A rare copy of Brideshead Revisited, the sacred and profane memories of Captain Charles Ryder by Evelyn Waugh (1903-66) is one of 50 copies printed for the author for presentation in a pre-publication edition (estimate: £18,000 – 25,000, illustrated left). This copy was presented to Sir Fitzroy Maclean, the soldier, writer, and politician, who is considered to be an inspiration to Ian Fleming for the character of James Bond.


Highlighting a diverse selection of autograph letters and manuscripts is the unpublished handwritten journal of W.H. Auden (1907-1973) (estimate: £40,000 – 60,000, illustrated right). The journal, beginning in September 1939, is one of only three he is known to have kept, and was widely believed to have been lost. Auden started this journal as ‘a discipline for my laziness and lack of observation’ on his return to New York from California after ‘the eleven happiest weeks of my life’ in the honeymoon period of his relationship with Chester Kallman. He opens with a brief inventory of his present state: ‘At 32 ½ I suppose I shall not change physically very much for some time except in weight which is now 154 lbs ... I am happy, but in debt ... I have no job. My visa is out of order. There may be a war. But I have an epithalamion to write and cannot worry much’. Providing an incomparable insight into the poet’s activities and reflections at the turning point in his life, this is the most substantial and significant Auden manuscript ever to have been offered at auction.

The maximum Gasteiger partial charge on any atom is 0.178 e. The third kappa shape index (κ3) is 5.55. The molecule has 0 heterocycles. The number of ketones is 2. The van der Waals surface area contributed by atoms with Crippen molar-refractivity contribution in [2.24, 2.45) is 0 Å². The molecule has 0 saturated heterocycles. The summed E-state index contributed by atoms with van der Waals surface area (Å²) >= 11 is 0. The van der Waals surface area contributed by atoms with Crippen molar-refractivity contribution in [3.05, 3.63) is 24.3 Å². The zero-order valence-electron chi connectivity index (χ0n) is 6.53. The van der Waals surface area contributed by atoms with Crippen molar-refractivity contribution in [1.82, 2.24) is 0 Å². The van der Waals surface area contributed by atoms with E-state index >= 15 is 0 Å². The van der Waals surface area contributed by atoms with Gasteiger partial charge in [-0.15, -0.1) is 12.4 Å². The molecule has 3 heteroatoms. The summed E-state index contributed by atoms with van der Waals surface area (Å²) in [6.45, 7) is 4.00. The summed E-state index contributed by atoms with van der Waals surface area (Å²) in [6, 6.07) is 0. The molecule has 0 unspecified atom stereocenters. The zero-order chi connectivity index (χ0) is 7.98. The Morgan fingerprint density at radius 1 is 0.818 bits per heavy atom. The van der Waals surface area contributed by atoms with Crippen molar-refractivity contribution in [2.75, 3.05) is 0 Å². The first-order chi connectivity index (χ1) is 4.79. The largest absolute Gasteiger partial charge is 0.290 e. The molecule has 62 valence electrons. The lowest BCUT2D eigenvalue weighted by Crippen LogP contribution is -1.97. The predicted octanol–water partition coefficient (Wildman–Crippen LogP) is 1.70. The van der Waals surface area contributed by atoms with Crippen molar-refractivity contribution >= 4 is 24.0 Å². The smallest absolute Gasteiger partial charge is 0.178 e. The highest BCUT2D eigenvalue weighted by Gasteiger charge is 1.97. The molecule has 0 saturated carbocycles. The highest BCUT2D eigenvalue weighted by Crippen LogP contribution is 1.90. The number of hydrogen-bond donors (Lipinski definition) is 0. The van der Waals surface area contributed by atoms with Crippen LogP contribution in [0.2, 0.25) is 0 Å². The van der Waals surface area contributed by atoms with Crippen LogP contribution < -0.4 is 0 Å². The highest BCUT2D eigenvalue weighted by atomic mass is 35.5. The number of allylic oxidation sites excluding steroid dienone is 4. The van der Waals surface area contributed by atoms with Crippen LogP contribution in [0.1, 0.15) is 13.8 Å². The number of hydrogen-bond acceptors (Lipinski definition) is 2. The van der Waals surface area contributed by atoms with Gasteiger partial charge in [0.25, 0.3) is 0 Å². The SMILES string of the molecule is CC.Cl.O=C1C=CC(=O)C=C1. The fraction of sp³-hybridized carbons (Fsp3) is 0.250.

A telegram sent by Vladimir Ilyich Lenin (1870-1924) marks the moment when, electrified by hearing of the February Revolution in Russia, news of which reached him on 15 March 1917, Lenin immediately began plotting his return from exile in Switzerland, a task which was significantly complicated by the hostile status of the intervening countries of Germany and Austro-Hungary (estimate: £20,000 – 30,000, illustrated left). The telegram, which announces Lenin’s departure for Russia was sent on 6 April 1917 to French socialist Henri Guilbeaux in Geneva under Lenin’s birth name, Ulaynov. Lenin reached Petrograd on 16 April and within six months in the wake of the October Revolution, Lenin was to be the master of the Russian empire.